A major topic of discussion centered on Heritage Park Lake Water Quality and Habitat Improvements.  This project has been in the works for 10 years.  In order to move the project forward, staff requested the Board reject all recently received bids, authorize re-design and re-bid the project.  Re-design will include scaling back the project.

Next Board meeting will be April 19, 7:00, at Meadowbrook Park Clubhouse.

To learn more, click here.

Blue Valley School Board Meeting

March 6, 2023

Observer: Ann Schuster

The March meeting began with updates from the following Board Advisory Committees: Finance, Facilities and Communications. Items discussed included the opening of the new District Logistics Center (combining the Warehouse, Print Services and Library Technical Services operations), the monitoring of enrollment at 6 BV schools and the continued efforts to attract and retain new teachers.

A hearing was held for the Construction Manager at Risk Delivery Method. No discussion ensued and a motion to approve was passed.

The 2024-25 School Calendar was approved with just a slight change to the Fall Parent Teacher Conference schedule.

The Legislative Update was then given by Dr. Merrigan who noted the latest progress on bills affecting Blue Valley. She reminded the Board of a visit next month by Governor Kelly to view the District’s new Food Pantry at the Hilltop Campus.

Board Member Kaety Bowers was selected as the new liaison for the KASB Region 11 Nominating Committee.

To learn more, click here.

Olathe School Board

March 2, 2023

Observer: Cindy Hicks

The Administration presented three options to the Board to address the issue of a significant lack of school bus drivers.  Each option would increase the interval between the start times of the three types of schools (Elementary, Middle and High School).  In doing this it would allow some drivers to do double or triple routes during the school day, thus reducing the number of drivers needed. The goal is to present the Administration’s proposed solution at the April meeting.  The Administration also informed the Board that the Olathe Public School System ranked #12 on the Forbes 2023 list of top midsize employers.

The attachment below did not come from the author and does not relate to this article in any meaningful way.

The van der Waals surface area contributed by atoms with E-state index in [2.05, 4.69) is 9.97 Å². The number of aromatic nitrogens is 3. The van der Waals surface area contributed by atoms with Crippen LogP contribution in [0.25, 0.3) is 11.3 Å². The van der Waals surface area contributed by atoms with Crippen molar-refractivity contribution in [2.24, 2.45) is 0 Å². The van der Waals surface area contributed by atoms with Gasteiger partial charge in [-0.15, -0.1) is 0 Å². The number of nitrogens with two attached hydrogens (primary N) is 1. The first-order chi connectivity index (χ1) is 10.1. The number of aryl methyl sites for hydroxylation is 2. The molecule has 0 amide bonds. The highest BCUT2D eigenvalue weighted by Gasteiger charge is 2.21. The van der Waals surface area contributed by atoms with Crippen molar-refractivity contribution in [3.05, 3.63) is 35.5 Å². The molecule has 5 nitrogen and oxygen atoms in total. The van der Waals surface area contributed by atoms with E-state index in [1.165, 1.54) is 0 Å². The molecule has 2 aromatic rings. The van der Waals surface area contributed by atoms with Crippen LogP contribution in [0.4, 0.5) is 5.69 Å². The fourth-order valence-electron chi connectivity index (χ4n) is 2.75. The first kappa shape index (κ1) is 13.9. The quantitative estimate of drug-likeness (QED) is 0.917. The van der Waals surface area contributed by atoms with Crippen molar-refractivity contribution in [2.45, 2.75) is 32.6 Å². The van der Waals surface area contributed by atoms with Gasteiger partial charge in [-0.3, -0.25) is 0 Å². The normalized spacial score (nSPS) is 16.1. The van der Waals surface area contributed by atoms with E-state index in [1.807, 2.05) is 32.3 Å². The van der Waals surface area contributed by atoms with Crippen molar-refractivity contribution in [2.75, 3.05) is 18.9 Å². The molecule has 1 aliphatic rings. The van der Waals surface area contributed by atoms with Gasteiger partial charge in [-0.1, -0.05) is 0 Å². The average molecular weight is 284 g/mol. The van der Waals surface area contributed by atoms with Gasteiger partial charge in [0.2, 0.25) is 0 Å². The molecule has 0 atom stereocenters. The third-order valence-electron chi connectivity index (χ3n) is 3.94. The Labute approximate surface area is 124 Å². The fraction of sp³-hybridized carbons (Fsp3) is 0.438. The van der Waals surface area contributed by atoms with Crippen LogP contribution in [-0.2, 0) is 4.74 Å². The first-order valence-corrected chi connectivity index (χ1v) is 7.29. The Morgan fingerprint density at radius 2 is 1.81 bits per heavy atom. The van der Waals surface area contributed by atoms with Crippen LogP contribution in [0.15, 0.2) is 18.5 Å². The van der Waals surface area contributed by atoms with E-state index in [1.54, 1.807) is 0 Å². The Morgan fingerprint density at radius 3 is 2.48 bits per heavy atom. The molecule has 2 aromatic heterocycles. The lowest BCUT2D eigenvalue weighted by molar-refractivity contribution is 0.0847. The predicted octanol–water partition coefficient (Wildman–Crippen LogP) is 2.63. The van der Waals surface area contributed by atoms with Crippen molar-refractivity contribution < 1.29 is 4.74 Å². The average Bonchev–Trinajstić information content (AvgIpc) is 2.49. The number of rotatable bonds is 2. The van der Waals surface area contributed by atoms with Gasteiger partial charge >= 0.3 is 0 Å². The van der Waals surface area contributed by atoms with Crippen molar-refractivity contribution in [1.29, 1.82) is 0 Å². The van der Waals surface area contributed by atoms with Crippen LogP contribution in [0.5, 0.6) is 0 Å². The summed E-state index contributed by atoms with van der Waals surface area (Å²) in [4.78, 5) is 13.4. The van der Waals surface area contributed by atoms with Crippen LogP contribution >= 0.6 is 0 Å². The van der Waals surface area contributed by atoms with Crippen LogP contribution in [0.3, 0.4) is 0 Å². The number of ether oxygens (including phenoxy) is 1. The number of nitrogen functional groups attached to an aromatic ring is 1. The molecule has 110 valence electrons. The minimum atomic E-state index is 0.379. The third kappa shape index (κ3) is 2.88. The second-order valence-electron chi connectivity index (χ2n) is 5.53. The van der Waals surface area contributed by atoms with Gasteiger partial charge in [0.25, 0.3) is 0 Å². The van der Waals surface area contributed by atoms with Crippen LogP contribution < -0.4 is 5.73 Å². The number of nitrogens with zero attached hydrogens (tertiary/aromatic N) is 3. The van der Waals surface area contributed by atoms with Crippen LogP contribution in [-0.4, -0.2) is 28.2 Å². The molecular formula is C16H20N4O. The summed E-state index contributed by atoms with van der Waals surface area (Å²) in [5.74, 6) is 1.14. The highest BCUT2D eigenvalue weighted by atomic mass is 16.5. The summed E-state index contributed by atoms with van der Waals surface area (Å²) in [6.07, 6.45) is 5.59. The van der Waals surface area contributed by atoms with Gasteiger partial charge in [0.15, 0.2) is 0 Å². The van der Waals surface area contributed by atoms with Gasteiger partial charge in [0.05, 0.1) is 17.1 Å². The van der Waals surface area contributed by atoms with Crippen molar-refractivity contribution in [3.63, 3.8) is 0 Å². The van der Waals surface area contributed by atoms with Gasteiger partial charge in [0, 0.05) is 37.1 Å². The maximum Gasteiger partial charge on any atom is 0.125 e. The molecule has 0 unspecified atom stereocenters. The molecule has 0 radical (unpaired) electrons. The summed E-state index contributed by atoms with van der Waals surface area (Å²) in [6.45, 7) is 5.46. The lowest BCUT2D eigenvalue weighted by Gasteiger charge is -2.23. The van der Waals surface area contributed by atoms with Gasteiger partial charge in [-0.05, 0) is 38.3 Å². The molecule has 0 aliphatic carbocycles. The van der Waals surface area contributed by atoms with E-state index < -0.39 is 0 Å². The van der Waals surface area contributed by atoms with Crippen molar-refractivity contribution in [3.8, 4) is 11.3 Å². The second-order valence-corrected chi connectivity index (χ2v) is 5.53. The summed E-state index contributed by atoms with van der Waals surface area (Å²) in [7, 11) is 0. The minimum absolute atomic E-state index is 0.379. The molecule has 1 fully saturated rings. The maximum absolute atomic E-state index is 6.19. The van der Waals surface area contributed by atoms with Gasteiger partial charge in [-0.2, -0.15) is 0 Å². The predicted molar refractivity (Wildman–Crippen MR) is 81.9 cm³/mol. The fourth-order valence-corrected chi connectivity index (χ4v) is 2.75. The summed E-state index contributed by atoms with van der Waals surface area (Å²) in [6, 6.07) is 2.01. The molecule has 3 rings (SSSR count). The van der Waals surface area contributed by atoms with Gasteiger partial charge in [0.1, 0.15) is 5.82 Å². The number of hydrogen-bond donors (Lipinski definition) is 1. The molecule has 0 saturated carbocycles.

To learn more, click here.

Shawnee Mission School Board Meeting

Feb. 27, 2023

Observer: Maureen Hale

Dr. Stewart Little spoke to the Board regarding the current status of the multiple education bills that are in discussion by the legislature.  A majority of the meeting was devoted to this information sharing.  The three main bills are Special Education funding, the voucher program and the Open Enrollment for children of district staff, thus being allowed to skip the lottery system.  There were concerns expressed about the possible lack of funding for Special Needs Students, if the voucher program for private schools passes.  A possible glitch in the voucher program is that private schools may choose not to accept a voucher student.  Dr. Little said many other states are watching to see what Kansas does with this voucher program; approve, not approve, if approved how is it managed. He also stated that the bills are all still in discussion, yet if rolled into one bill, it will be hard for legislators to choose how to vote because of the combination of the different issues in that one vote.  

To learn more, click here.